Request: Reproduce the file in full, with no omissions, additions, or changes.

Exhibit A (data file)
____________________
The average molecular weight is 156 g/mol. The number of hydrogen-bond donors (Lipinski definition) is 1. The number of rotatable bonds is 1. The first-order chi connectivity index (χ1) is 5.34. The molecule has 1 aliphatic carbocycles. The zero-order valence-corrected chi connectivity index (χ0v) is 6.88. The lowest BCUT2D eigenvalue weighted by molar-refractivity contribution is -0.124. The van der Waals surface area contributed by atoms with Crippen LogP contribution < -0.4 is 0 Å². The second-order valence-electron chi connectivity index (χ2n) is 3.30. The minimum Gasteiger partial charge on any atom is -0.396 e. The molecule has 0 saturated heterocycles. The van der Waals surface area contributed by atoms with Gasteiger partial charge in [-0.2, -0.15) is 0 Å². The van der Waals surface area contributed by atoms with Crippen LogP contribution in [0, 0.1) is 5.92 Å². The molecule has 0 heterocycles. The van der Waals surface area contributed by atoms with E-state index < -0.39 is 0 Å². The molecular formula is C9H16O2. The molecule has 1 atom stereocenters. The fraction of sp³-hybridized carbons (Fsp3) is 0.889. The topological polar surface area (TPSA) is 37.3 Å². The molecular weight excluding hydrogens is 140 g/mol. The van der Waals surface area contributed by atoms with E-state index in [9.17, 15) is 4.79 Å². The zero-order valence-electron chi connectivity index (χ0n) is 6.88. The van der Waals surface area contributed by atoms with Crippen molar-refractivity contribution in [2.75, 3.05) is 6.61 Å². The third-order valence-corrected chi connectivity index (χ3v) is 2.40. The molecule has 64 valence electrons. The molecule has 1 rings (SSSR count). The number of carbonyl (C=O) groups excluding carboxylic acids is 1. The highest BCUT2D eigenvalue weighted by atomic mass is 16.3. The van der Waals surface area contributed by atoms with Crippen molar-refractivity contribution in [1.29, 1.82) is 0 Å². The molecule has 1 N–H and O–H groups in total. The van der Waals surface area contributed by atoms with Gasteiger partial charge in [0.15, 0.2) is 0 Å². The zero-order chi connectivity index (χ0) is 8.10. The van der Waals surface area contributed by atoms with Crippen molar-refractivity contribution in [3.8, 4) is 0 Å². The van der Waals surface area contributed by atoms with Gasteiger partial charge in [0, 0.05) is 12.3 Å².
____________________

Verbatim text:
The average molecular weight is 156 g/mol. The number of hydrogen-bond donors (Lipinski definition) is 1. The number of rotatable bonds is 1. The first-order chi connectivity index (χ1) is 5.34. The molecule has 1 aliphatic carbocycles. The zero-order valence-corrected chi connectivity index (χ0v) is 6.88. The lowest BCUT2D eigenvalue weighted by molar-refractivity contribution is -0.124. The van der Waals surface area contributed by atoms with Crippen LogP contribution < -0.4 is 0 Å². The second-order valence-electron chi connectivity index (χ2n) is 3.30. The minimum Gasteiger partial charge on any atom is -0.396 e. The molecule has 0 saturated heterocycles. The van der Waals surface area contributed by atoms with Gasteiger partial charge in [-0.2, -0.15) is 0 Å². The van der Waals surface area contributed by atoms with Crippen LogP contribution in [0, 0.1) is 5.92 Å². The molecule has 0 heterocycles. The van der Waals surface area contributed by atoms with E-state index < -0.39 is 0 Å². The molecular formula is C9H16O2. The molecule has 1 atom stereocenters. The fraction of sp³-hybridized carbons (Fsp3) is 0.889. The topological polar surface area (TPSA) is 37.3 Å². The molecular weight excluding hydrogens is 140 g/mol. The van der Waals surface area contributed by atoms with E-state index in [9.17, 15) is 4.79 Å². The zero-order valence-electron chi connectivity index (χ0n) is 6.88. The van der Waals surface area contributed by atoms with Crippen molar-refractivity contribution in [2.75, 3.05) is 6.61 Å². The third-order valence-corrected chi connectivity index (χ3v) is 2.40. The molecule has 64 valence electrons. The molecule has 1 rings (SSSR count). The number of carbonyl (C=O) groups excluding carboxylic acids is 1. The highest BCUT2D eigenvalue weighted by atomic mass is 16.3. The van der Waals surface area contributed by atoms with Crippen molar-refractivity contribution in [1.29, 1.82) is 0 Å². The molecule has 1 N–H and O–H groups in total. The van der Waals surface area contributed by atoms with Gasteiger partial charge in [0.15, 0.2) is 0 Å². The zero-order chi connectivity index (χ0) is 8.10. The van der Waals surface area contributed by atoms with Crippen molar-refractivity contribution in [3.8, 4) is 0 Å². The van der Waals surface area contributed by atoms with Gasteiger partial charge in [0, 0.05) is 12.3 Å².